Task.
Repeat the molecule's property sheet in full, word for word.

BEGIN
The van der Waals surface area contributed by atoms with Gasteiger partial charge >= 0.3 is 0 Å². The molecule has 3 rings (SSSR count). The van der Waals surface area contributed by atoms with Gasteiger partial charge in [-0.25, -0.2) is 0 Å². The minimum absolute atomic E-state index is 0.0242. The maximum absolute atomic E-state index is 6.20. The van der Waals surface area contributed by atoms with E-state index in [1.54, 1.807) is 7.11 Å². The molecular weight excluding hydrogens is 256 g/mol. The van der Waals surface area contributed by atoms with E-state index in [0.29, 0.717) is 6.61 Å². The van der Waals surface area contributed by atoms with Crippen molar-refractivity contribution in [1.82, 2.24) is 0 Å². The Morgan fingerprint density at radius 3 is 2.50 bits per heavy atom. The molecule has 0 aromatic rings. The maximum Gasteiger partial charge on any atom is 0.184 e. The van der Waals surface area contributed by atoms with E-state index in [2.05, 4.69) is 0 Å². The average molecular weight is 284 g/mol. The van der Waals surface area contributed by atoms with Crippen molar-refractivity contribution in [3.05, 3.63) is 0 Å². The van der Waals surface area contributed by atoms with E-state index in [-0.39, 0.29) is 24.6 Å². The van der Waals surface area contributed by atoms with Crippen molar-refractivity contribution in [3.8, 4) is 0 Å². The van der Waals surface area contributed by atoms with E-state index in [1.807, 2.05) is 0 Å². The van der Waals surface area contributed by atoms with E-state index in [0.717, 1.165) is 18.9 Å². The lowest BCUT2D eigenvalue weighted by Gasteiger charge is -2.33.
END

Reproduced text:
The van der Waals surface area contributed by atoms with Gasteiger partial charge >= 0.3 is 0 Å². The molecule has 3 rings (SSSR count). The van der Waals surface area contributed by atoms with Gasteiger partial charge in [-0.25, -0.2) is 0 Å². The minimum absolute atomic E-state index is 0.0242. The maximum absolute atomic E-state index is 6.20. The van der Waals surface area contributed by atoms with E-state index in [1.54, 1.807) is 7.11 Å². The molecular weight excluding hydrogens is 256 g/mol. The van der Waals surface area contributed by atoms with E-state index in [0.29, 0.717) is 6.61 Å². The van der Waals surface area contributed by atoms with Crippen molar-refractivity contribution in [1.82, 2.24) is 0 Å². The Morgan fingerprint density at radius 3 is 2.50 bits per heavy atom. The molecule has 0 aromatic rings. The maximum Gasteiger partial charge on any atom is 0.184 e. The van der Waals surface area contributed by atoms with E-state index in [2.05, 4.69) is 0 Å². The average molecular weight is 284 g/mol. The van der Waals surface area contributed by atoms with Crippen molar-refractivity contribution in [3.05, 3.63) is 0 Å². The van der Waals surface area contributed by atoms with E-state index in [-0.39, 0.29) is 24.6 Å². The van der Waals surface area contributed by atoms with Crippen molar-refractivity contribution in [3.8, 4) is 0 Å². The van der Waals surface area contributed by atoms with E-state index in [1.807, 2.05) is 0 Å². The van der Waals surface area contributed by atoms with E-state index in [0.717, 1.165) is 18.9 Å². The lowest BCUT2D eigenvalue weighted by Gasteiger charge is -2.33.